Oh me oh my, what have we here? This volume is overflowing with classic garage!
And the classic garage starts off right away with the high-energy soul of Prodigy and keep racing with Mad Hatters, prance onward with Mark Markham, reverberates together with the ominous Them-ish Jack Of Diamonds, stops by the corner where mr. Zappa is performing his best track - the folksy stomp of Trouble Comin' Every Day...
More über-classic are peppered all through this set. Most of the tracks are pretty poppy, some very slightly psyched (just sprinkled), more than one is concealed uptempo folk-rock, almost all tracks are mid- to billable acts aimed at the billboard - all rather 'safe' garage.
Off topic - I have to raise the question: is anything here garage, as we know and define it?
And with "we" I mean "me".
What I garage? I don't know.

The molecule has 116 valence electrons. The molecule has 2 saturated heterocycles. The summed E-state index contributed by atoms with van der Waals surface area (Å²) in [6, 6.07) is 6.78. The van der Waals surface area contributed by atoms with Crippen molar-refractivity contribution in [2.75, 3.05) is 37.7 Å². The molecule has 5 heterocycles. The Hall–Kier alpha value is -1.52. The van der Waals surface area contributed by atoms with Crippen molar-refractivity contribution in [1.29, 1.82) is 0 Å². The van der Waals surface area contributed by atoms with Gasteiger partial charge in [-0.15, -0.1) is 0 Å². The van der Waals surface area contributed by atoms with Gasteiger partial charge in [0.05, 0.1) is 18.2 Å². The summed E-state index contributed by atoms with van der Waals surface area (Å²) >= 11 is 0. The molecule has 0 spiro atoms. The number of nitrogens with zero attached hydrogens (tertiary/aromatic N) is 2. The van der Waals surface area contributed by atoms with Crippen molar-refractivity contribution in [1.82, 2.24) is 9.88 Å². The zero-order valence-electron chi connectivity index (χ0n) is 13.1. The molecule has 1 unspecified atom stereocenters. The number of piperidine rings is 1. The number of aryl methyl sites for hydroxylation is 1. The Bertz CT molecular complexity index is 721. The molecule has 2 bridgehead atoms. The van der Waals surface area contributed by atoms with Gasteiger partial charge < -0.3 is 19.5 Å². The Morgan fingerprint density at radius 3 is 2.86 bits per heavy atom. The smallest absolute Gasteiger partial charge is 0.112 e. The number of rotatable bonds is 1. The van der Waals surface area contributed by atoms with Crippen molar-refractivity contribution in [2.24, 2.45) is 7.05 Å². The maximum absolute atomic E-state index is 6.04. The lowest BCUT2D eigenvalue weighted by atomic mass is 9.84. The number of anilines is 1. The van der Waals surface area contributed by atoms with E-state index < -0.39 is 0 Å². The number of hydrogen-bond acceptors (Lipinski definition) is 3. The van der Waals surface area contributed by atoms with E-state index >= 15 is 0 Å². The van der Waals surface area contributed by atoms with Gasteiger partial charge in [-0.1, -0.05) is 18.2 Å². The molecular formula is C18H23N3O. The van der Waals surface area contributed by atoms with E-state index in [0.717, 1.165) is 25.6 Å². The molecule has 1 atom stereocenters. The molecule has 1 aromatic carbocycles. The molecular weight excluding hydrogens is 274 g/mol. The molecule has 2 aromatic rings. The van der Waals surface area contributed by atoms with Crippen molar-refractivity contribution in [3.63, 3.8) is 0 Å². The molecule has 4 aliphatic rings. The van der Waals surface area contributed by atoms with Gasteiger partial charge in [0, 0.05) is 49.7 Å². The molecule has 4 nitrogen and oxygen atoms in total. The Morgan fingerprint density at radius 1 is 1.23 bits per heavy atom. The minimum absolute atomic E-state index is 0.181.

Garage to me is (for the most part) teen-trash, ineptly played, crudely recorded, released on their own label.
What we hear here is rather teen beat and sixties pop, dontcha think?
The umbrella-term "garage" can be a bit confusing sometimes. At least to me. Or, at least to me before. I think I've got it clearly defined in my head nowadays.
Of course I know what garage is when I hear it. Or sixties punk, or whatever.
Sixties Garage Punk is a stupid name for a blog, a revisionist term for something untangeable, trying to define a scene that never really existed.
But even if it is a crap name y'all know exactly what ya gonna find here, do you not?
Brothers and sisters, here is the 3rd volume of Rich Sounds of the 60s, a glorious set of songs, all masterfully ripped and sequenced by a very cool collector, all in the name of sharing and having fun.